account number. At trial, defense counsel questioned Agent
Moore regarding whether the Government would prosecute
Mehmert for his failure to complete the employer's
portion of the Form I-9. Machorro-Xochicale alleged that the
Government's decision not to prosecute Mehmert
demonstrates that Machorro-Xochicale was selectively
prosecuted based on his race or nationality. The district
court sustained the Government's objection to the
question, finding that whether Mehmert failed to fill out the
employers' portion of the Form I-9 was not relevant to
the issue of whether Machorro-Xochicale committed the
offenses charged in the indictment.
moved for a judgment of acquittal at the close of evidence.
The district court denied the motion and reaffirmed its
decision to exclude so-called evidence of selective
prosecution. The jury found Machorro-Xochicale guilty on both
counts. Machorro-Xochicale was sentenced to 126 days'
imprisonment and a one-year term of supervised release.
review Machorro-Xochicale's claims of insufficient
evidence de novo, "considering the evidence in
the light most favorable to the government and accepting all
reasonable inferences that may be drawn therefrom in favor of
the verdict." United States v. Ellis, 817 F.3d
570, 573 (8th Cir. 2016). We emphasize that our review of the
trial evidence is "highly deferential, " United
States v. Mosby, 101 F.3d 1278, 1282 (8th Cir. 1996),
because "it is the responsibility of the jury-not the
court-to decide what conclusions should be drawn from
evidence admitted at trial, " Ellis, 817 F.3d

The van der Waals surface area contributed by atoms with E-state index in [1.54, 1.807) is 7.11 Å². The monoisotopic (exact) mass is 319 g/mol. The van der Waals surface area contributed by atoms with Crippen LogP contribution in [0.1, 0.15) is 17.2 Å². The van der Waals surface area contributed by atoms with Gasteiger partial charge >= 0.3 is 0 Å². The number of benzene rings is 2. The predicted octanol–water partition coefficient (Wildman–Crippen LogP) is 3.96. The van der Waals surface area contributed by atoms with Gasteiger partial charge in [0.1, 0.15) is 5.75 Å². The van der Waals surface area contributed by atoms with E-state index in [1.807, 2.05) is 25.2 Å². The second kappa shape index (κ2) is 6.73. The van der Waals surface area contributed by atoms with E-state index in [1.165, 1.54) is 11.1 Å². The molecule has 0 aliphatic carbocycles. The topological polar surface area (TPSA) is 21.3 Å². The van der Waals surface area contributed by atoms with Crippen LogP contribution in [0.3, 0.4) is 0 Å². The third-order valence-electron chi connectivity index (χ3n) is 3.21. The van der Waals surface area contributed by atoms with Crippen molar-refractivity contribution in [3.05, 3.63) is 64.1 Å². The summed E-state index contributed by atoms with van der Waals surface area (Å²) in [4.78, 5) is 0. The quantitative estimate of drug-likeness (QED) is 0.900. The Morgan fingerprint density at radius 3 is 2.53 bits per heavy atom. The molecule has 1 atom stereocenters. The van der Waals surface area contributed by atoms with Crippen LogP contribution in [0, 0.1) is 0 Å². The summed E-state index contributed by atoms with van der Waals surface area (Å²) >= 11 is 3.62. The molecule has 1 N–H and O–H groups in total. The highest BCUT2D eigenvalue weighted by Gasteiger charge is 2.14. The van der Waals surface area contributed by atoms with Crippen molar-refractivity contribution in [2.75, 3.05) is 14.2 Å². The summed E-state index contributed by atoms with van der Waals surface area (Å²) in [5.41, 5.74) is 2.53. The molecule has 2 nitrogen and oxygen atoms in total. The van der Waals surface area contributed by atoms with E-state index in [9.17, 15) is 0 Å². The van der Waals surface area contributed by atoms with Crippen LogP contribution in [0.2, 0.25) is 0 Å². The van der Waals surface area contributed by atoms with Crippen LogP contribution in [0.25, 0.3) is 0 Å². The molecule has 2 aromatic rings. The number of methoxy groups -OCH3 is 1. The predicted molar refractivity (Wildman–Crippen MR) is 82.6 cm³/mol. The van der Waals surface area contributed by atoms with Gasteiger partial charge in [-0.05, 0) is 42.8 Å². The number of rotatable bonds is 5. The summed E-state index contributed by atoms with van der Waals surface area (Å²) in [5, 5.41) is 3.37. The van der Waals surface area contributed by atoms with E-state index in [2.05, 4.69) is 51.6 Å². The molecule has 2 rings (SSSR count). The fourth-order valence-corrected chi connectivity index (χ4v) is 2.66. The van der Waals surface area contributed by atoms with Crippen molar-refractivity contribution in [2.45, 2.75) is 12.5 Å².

at 573 (quotations omitted). Accordingly, "we will
reverse a conviction only if no reasonable jury could have
found the defendant guilty." Id.
convict Machorro-Xochicale on the unlawful use of
identification documents count, the Government had to prove
beyond a reasonable doubt that (1) Machorro-Xochicale
knowingly used documents prescribed by statute or regulation
for entry into or as evidence of authorized stay or
employment in the United States, and (2) Machorro-Xochicale
knew the documents had been forged, counterfeited, falsely
made, or unlawfully obtained. See 18 U.S.C. §
1546(a); United States v. Elzahabi, 557 F.3d 879,
885 (8th Cir. 2009) (reciting the same standard for alien
registration receipt cards). To convict Machorro-Xochicale on
the misuse of a social security account number count, the
Government had to prove beyond a reasonable doubt that (1)
Machorro-Xochicale represented a social security account
number as assigned to him by the Commissioner of Social
Security; (2) this representation was false; (3) he made the
representation with the intent to deceive; and (4) he used
the social security number for the purpose of obtaining a
benefit to which he was not entitled. See 42 U.S.C.
§ 408(a)(7)(B); United States v. Porter, 409
F.3d 910, 915 (8th Cir. 2005).
first claims that there is insufficient evidence showing that
he was the person who submitted the documents, suggesting
that the person may have been his brother. We disagree. At
trial, Mehmert testified that Machorro-Xochicale completed
the form and provided him with the Form I-9 and
identification documents. He was thoroughly cross-examined
regarding the identity of the person completing the forms.
The jury heard this testimony, and as we have noted, "it
is the responsibility of the jury-not the ...